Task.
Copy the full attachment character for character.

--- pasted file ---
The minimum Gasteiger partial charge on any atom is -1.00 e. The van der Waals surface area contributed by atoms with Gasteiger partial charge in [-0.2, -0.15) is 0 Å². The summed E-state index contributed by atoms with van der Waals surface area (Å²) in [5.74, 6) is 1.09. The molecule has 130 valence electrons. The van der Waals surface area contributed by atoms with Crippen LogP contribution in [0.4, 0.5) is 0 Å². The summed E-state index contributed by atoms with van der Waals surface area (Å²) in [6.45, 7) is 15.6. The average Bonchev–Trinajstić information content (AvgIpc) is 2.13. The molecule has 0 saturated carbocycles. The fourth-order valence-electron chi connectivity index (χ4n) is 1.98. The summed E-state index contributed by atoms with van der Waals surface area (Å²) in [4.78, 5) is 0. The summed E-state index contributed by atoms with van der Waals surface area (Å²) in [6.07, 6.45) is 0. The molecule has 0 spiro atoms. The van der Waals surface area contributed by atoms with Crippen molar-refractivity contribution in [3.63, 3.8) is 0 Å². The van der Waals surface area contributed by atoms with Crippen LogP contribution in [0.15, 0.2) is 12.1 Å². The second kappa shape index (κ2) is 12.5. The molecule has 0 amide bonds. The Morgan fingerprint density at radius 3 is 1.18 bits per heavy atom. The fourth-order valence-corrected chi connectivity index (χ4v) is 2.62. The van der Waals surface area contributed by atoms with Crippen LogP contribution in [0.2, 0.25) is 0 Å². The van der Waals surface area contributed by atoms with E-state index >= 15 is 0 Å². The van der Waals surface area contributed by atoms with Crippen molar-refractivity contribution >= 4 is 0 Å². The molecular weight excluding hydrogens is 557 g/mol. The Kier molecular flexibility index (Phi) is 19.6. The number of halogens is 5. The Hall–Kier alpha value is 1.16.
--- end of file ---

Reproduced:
The minimum Gasteiger partial charge on any atom is -1.00 e. The van der Waals surface area contributed by atoms with Gasteiger partial charge in [-0.2, -0.15) is 0 Å². The summed E-state index contributed by atoms with van der Waals surface area (Å²) in [5.74, 6) is 1.09. The molecule has 130 valence electrons. The van der Waals surface area contributed by atoms with Crippen LogP contribution in [0.4, 0.5) is 0 Å². The summed E-state index contributed by atoms with van der Waals surface area (Å²) in [6.45, 7) is 15.6. The average Bonchev–Trinajstić information content (AvgIpc) is 2.13. The molecule has 0 saturated carbocycles. The fourth-order valence-electron chi connectivity index (χ4n) is 1.98. The summed E-state index contributed by atoms with van der Waals surface area (Å²) in [4.78, 5) is 0. The summed E-state index contributed by atoms with van der Waals surface area (Å²) in [6.07, 6.45) is 0. The molecule has 0 spiro atoms. The van der Waals surface area contributed by atoms with Crippen molar-refractivity contribution in [3.63, 3.8) is 0 Å². The van der Waals surface area contributed by atoms with Crippen LogP contribution in [0.15, 0.2) is 12.1 Å². The second kappa shape index (κ2) is 12.5. The molecule has 0 amide bonds. The Morgan fingerprint density at radius 3 is 1.18 bits per heavy atom. The fourth-order valence-corrected chi connectivity index (χ4v) is 2.62. The van der Waals surface area contributed by atoms with Crippen LogP contribution in [0.2, 0.25) is 0 Å². The van der Waals surface area contributed by atoms with E-state index >= 15 is 0 Å². The van der Waals surface area contributed by atoms with Crippen molar-refractivity contribution >= 4 is 0 Å². The molecular weight excluding hydrogens is 557 g/mol. The Kier molecular flexibility index (Phi) is 19.6. The number of halogens is 5. The Hall–Kier alpha value is 1.16.